"If I admire a writer, it will be for two reasons.  Firstly, their vision and the ideas expressed and explored.  I came to sci-fi late in life but I am astonished by, and drawn to, visionaries such as Asimov and Philip K. Dick and their prophecies.  Secondly, I am attracted to elements of style, structure and craft.  Sarah Waters, Lydia Davis, Mark Haddon, Frank Cottrell Boyce are wonderful examples.  You don’t always find vision and execution in the same piece of work but when you do, it is sheer joy....."

(Click link to read on)

Tuesday, 13 August 2013

Wise words

photo Roger Hyland

“In my view, time does not heal.  It's more that unhappy memories retreat and are submerged as life carries on.  They lose their intensity, like clothes that fade after much washing, but they never disappear, and can be triggered, re-surfacing again with surprising force - especially as we get older and perhaps spend more time reflecting on our lives. Even if we can develop a wiser perspective, that ball of sadness is still there.”

These wise words are from one of my dearest friends, Patrysha, who I have known since I was 18 years old. 

I heard an interview with Peter Andre after his brother died of kidney cancer at the end of 2012, in which he observed, “You don’t get over it, you just get on with it.”

In a recent conversation with a friend who also lost both her parents to cancer, she spoke of “carrying” the impact of this indefinitely.  It’s a good way to put it. 

A while back, I wrote a post called Writing What Haunts You.   

What haunts me is the way both my parents suffered before they died.  Doing all I could to help, support, care for them and fight for them. Ultimately feeling totally helpless.  This haunts me constantly.

But I have not found a way to write about it. 

I am currently reading a book called How We Grieve by Thomas Attig, after coming across the following quote:

"Grieving is a journey that teaches us how to love in a new way now that our loved one is no longer with us. Consciously remembering those who have died is the key that opens the hearts, that allows us to love them in new ways."  Thomas Attig, The Heart of Grief

Loss, grief and the heart are key themes in my most recent trilogy for teenagers, which began with  Always in my Heart (Stabenfeldt), continued with The Heartbreak Horse and concludes with The Forever Horse, which I was working on this morning.  So although I feel I have not yet unlocked my grief, perhaps I have been indirectly exploring it without even realising it.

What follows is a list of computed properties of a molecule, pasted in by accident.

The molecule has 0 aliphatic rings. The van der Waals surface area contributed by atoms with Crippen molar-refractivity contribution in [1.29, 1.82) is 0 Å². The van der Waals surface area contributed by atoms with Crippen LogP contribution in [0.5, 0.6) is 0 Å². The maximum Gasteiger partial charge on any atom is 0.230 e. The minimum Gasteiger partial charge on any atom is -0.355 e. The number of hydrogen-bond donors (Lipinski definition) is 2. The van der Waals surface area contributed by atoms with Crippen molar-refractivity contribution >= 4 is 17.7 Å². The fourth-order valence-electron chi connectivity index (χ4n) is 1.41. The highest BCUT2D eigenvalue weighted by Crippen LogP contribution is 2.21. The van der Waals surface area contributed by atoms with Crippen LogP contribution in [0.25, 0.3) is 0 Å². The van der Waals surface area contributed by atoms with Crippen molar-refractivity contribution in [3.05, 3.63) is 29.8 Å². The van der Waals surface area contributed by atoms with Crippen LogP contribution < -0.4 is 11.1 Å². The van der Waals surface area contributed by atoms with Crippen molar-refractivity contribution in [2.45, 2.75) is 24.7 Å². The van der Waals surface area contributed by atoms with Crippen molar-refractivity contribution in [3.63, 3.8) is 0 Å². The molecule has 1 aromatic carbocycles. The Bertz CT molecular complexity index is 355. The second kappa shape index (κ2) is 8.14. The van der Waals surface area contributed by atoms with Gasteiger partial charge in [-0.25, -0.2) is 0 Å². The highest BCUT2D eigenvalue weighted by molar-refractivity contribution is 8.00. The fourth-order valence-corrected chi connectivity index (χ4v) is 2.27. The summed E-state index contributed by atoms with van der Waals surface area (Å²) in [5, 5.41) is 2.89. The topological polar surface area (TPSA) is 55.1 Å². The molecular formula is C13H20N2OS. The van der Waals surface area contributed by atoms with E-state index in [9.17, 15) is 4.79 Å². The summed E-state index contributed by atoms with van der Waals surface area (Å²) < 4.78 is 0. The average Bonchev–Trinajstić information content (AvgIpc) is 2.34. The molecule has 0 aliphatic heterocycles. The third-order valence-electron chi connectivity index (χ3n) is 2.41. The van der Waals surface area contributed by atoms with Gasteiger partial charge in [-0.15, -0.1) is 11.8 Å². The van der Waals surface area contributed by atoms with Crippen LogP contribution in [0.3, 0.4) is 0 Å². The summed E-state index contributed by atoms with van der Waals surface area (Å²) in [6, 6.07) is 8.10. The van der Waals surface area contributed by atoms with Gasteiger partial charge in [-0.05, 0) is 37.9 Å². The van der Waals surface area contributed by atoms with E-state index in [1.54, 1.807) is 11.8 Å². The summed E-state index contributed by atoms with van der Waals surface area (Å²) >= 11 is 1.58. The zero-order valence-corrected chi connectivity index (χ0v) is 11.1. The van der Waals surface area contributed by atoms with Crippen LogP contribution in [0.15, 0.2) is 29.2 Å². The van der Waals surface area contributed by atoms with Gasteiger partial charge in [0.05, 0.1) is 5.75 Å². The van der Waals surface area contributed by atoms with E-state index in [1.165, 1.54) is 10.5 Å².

Eventually, perhaps, I will find the key.  I am certain that it is through writing that I will do this.

“She was no longer wrestling with the grief, but could sit down with it as a lasting companion and make it a sharer in her thoughts.” George Eliot

Saturday, 10 August 2013

Reading: A safe fix?

Stories can provide us with thrills, puzzles to solve, tears, joy, laughter, fear; taking us through a kaleidoscope of emotions and virtual experiences.  Escape from reality. In short, reading can give us a safe high.

I used to get my adrenalin fix, my escape, from dancing and music, and that is my preferred drug.  But reading does an effective job, transporting me to places I would never travel - past, present and future.  And at the same time I am learning - about the world, people and myself.  I can't think of any other equivalent form of escapism. If only it were the universal drug of choice.

Related post:

Thursday, 8 August 2013

Ideas, critical thinking and young people

I have signed up to be a judge for the annual Institute of Ideas Debating Matters Contest for 6th Form students. As their website states:

Debating matters because ideas matter. This is the premise of the Institute of Ideas Debating Matters Competition for sixth form students which emphasises substance, not just style, and the importance of taking ideas seriously.
When the Institute of Ideas launched the competition in 2003/04, it aimed to present schools with an innovative and engaging approach to debating. Topical debates and a challenging format appeal to students from a wide range of backgrounds, including schools with a long tradition of debating and those with no experience at all.
I'm quite nervous about being on a judging panel but keen to support anything that encourages young people to think, to back up their views and to question the world we live in.

Related post:

Monday, 5 August 2013

Beginnings and Endings

Sark.  Photo by Roger Hyland